SOFTWARE IN PRACTICE
A configuration management process that confirms the integrity of a systems product prior to delivery. There are two types of configuration audits:
Who Conducts Configuration Audits?
Why Audit the Configuration?
Configuration audits are conducted at the end of each life cycle phase. They verify that:
What Can Happen If You Don't Audit the Configuration
Scenario 1 - Missing Features
A multi million dollar system is shipped to a customer with three important features missing. The customer's business is disrupted. The missing features were clearly specified in the Contract Software Requirements Specification. The customer successfully sues the developer for damages.
Solution: Set up an independent group within the project to determine that the software product complies with its specifications as it is being developed and on delivery. A thorough functional configuration audit would have kept this company out of court.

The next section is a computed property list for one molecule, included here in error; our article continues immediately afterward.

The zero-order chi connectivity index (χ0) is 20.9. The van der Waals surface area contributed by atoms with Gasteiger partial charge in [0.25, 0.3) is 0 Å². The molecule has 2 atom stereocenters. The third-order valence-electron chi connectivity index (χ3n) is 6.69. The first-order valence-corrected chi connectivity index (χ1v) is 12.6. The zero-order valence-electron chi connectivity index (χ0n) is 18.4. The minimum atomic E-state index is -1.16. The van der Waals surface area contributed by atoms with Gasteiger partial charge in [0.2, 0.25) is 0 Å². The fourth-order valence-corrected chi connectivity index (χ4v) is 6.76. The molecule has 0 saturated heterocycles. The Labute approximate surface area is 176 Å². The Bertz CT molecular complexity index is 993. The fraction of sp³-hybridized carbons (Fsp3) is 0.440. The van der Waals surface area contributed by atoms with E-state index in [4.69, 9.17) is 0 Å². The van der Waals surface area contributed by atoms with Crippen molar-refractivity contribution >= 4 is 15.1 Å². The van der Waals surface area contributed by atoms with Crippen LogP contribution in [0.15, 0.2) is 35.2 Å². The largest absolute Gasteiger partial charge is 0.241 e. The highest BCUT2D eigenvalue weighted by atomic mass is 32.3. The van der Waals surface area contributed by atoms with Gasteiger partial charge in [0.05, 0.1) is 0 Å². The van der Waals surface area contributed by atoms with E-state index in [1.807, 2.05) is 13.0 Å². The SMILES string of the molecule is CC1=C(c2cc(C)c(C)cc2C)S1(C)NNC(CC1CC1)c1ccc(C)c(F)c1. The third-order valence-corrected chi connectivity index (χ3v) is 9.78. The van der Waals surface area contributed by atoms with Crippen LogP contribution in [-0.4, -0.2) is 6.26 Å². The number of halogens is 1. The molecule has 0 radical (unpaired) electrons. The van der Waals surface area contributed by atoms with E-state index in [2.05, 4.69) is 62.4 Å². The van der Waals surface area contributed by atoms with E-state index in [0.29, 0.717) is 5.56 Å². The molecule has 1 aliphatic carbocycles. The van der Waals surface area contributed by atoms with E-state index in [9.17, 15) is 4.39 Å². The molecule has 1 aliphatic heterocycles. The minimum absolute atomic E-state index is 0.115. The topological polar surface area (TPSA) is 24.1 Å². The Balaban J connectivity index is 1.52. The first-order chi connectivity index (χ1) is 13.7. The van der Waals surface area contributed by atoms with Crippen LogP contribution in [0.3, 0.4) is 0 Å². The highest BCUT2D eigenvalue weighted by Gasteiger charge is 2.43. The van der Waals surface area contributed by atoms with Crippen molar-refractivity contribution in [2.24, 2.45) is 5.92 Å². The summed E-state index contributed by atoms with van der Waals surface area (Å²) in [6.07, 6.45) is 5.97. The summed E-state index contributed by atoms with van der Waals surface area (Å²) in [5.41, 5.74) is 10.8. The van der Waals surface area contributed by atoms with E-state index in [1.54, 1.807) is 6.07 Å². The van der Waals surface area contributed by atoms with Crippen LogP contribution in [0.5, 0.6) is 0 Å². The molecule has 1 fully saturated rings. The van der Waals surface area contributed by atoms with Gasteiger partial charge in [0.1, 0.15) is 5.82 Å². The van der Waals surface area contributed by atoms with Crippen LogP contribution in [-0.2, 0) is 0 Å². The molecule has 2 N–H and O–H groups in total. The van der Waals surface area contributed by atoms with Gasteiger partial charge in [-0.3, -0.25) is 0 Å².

Scenario 2 - An Unmaintainable System
A steel company installs a complex control system in their rolling mill. Seven years later the computer hardware platform ceases to be supported by its supplier. The company initiates a project to refactor the software for a new hardware platform. After searching the archives the project team realises that they cannot guarantee that the source code on file exactly matches the executables running on the operational system. Further, the requirements specifications and design descriptions have been lost.
They decide to redesign the system from scratch. What should have been a three man month project is transformed into a five-man year monolith.
Solution: Prior to commissioning the system this company should have conducted a physical configuration audit to confirm that:
Failure to perform these simple checks routinely costs companies millions of dollars.